We need a starry sky ceiling right there.
Shutterstock

Building mutual knowledge and aligning goals between doctors, nurses and design and construction professionals is key, as public and private sector employees often have different objectives for projects (making a profit vs healing patients). A shared understanding can come through listening to and appreciating the other parties’ professional language and the expertise that language expresses.

Joint expertise

Beyond an understanding of the other parties’ expertise, practical matters of shared goals and jointly developed timelines are necessary. Coordinating efforts between the two sectors needs to take priority at the outset – rather than emphasising project speed and completion.

To encourage these positive outcomes, the key people need to meet frequently to exchange information, address problems and discuss plans. Without this kind of coordination and collaboration, it will be impossible to make the most of both sides’ specialist knowledge.

So when it comes to hospitals and clinics, the private company needs to actively seek the involvement of doctors and nurses in the design and construction phases. Similarly, doctors and nurses should not be threatened by private companies, but instead seek to become actively engaged. This will help drive creative design innovations such as the “night sky” ceiling in the children’s ward.

The ConversationIt takes time and resources, but this kind of collaboration and coordination between public and private sectors provides an opportunity to increase value – both economic and social. And that’s something that not only benefits construction companies and health care professionals – but patients and taxpayers, too.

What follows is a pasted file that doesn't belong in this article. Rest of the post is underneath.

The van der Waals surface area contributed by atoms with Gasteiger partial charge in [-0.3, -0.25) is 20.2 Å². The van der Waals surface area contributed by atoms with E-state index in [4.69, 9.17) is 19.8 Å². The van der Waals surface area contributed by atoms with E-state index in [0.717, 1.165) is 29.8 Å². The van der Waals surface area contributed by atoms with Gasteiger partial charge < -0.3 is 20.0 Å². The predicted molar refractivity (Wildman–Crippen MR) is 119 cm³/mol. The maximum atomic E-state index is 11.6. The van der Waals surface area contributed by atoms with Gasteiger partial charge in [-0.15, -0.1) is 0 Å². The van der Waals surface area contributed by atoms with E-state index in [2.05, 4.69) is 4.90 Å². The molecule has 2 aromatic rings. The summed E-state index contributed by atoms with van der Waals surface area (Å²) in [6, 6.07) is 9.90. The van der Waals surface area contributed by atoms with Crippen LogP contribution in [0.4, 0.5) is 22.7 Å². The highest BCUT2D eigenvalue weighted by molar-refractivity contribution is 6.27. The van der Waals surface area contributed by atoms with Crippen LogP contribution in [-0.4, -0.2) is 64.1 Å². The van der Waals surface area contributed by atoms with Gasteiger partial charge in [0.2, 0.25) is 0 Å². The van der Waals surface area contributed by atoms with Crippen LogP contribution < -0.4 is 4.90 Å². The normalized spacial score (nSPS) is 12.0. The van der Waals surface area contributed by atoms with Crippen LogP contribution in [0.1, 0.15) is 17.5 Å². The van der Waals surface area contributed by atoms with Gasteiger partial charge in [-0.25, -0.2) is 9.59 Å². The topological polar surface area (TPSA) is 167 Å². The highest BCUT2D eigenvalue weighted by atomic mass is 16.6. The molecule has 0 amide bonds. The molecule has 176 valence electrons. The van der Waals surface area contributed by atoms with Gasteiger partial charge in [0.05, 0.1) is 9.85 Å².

Jens Roehrich, Professor of Supply Chain Innovation, University of Bath

This article was originally published on The Conversation. Read the original article.

Dementia could be detected via routinely collected data, new research shows

Media Release
July 11, 2018 | United Kingdom, University of Plymouth – Dementia could be detected via routinely collected data, new research shows

photography of person typing

Photo by Christina Morillo on Pexels.com

Improving dementia care through increased and timely diagnosis is an NHS priority, yet around half of those living with dementia live with the condition unaware.

Now a new machine-learning model that scans routinely collected NHS data has shown promising signs of being able to predict undiagnosed dementia in primary care.

Led by the University of Plymouth, the study collected Read-encoded data from 18 consenting GP surgeries across Devon, UK, for 26,483 patients aged over 65.

The Read codes – a thesaurus of clinical terms used to summarise clinical and administrative data for UK GPs – were assessed on whether they may contribute to dementia risk, with factors included such as weight and blood pressure.

These codes were used to train a machine-learning classification model to identify patients that may have underlying dementia.

The results showed that 84 per cent of people who had dementia were detected as having the condition (sensitivity value) while 87 per cent of people without dementia had been correctly acknowledged as not having the condition (specificity value), according to the data.